Back to our dock we go...this is the bay where I am standing and looking out at the ocean as we all prepare to board the catamaran for the trip back to Haines.
OK...so, let the games begin!!! We were barely outside the port waters of Juneau when an explosion of humpback whale activity occurred. Over the next hour or so we must have witnessed at least 8-10 "bubble net" feeding episodes...it seemed no matter where we looked the whales were feasting! All we had to do was follow the birds, and wait for them to start diving. Here are groups of 4-6 whales, young and old alike, having a field day so close to us you can't believe your eyes. Blow up the pics and you can count multiple whales in each...I especially love the last pic where you see 2 tails, and in between them 2 water spouts...even with "new math", that's 4 whales right there! haha
So what is bubble net feeding...the whales go under water and create an ever-tightening circle of air bubbles to "herd" the herring who gather in the "safety in numbers" theory. As the herring are forced to the top by the bubbles, the whales rise all together and scoop up as many of the herring as they can in one fell swoop. (Humpbacks are so powerful, they can swish their tails 3 times and go from 8 to 26 MPH!!!) What we learned to do from the captain was to watch the birds above us...once the birds started diving en masse, within about a second here came the whales screaming out of the water. It was, I believe, the most amazing thing we have ever seen!
And let me point out what you cannot see when this is happening in real time. The next 12 pics happened in about 3 seconds, but we will break it down into the individual shots Cathy got.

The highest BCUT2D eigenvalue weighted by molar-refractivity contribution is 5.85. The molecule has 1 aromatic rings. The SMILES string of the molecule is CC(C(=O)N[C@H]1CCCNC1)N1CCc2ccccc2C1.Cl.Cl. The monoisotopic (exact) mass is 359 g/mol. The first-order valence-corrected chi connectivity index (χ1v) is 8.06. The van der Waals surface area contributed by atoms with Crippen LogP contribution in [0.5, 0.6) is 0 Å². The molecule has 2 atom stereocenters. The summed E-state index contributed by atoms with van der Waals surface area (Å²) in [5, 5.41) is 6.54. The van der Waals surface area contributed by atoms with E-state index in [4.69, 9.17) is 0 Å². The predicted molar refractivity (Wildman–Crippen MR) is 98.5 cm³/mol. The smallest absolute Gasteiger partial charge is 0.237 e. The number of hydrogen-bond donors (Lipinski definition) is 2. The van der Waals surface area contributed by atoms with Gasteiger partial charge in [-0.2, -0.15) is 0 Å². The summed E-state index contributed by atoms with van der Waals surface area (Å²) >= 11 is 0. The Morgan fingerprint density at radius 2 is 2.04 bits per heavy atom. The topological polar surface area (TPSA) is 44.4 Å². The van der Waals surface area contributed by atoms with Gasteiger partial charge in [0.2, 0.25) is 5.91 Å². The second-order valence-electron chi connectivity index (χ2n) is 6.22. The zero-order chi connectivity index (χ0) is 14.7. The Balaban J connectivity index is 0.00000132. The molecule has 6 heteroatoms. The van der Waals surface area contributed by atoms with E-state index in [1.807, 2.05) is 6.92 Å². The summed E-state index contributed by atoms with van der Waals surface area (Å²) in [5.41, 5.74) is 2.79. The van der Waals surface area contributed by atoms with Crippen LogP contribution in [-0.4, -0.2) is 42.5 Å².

Blow up the pics, and see that in the first one there is a bird really close to the suddenly rising whales. Then in pic 2 the same bird says "yikes", while on the right side of the same pic you can see a baby whale emerging alongside the others. Now in pic 3, the bird can barely be seen but it is there, with wings downward, while the baby is even bigger.
Now in this 4th pic the bird is still making its getaway, and the baby is quite prominent, while in the 5th pic it looks like the bird is about to be swallowed and a new bird comes into the picture by the baby. Then in the 6th pic both birds are making their escape, but there is another adult whale visible by the 1st adults mouth.
In the 7th pic the 2nd bird looks like it is still a little close for comfort and the 2nd adult is even more prominent, the 8th pic has everyone in the clear, and the rest show them all slowly disappearing. And look how close that boat is to all this action in the last pic.
Was that crazy, or what!!!! Because all this happens so fast, we couldn't get a really good video of any one feeding episode, so Cathy put together all the above pictures in a video sequence of about a 1/2 second between pics that you can see all the stuff I pointed out in faster motion...this is totally cool!!! I have already watched it myself a dozen times. haha Last fun fact; did you know that when actively nursing, a baby humpback gains about 8 pounds an hour? That's almost incomprehensible!
Just a couple more pics here to show this boat load of people...looks like they are about to tip over with everyone coming to one side to see the action. haha
The show wasn't over, but we had to leave so we headed back, unfortunately, to Haines. On the way back we saw several Orca whales, and we loved the "synchronized" swimming, but in all honestly it paled in comparison to the feeding humpbacks. The ones waving their tails are babies, while the others are adults...we so hoped to see one completely jump out of the water, but after watching a while, we again had to move on.
Is this place pretty, or what?
I couldn't decide which of these I thought prettiest, so I put up all 3. haha What was interesting was that we actually passed this lighthouse in the morning, but due to the fog we never saw even a trace of it!
On the rocks at the base of the lighthouse were these seals...look how different their colors are.
Our captain and his daughter take us safely home and into Haines harbor.
I may be getting emotional because I know our time here in Alaska is winding down, but I just want to say, "Thank you, God, for making days like these possible!!!"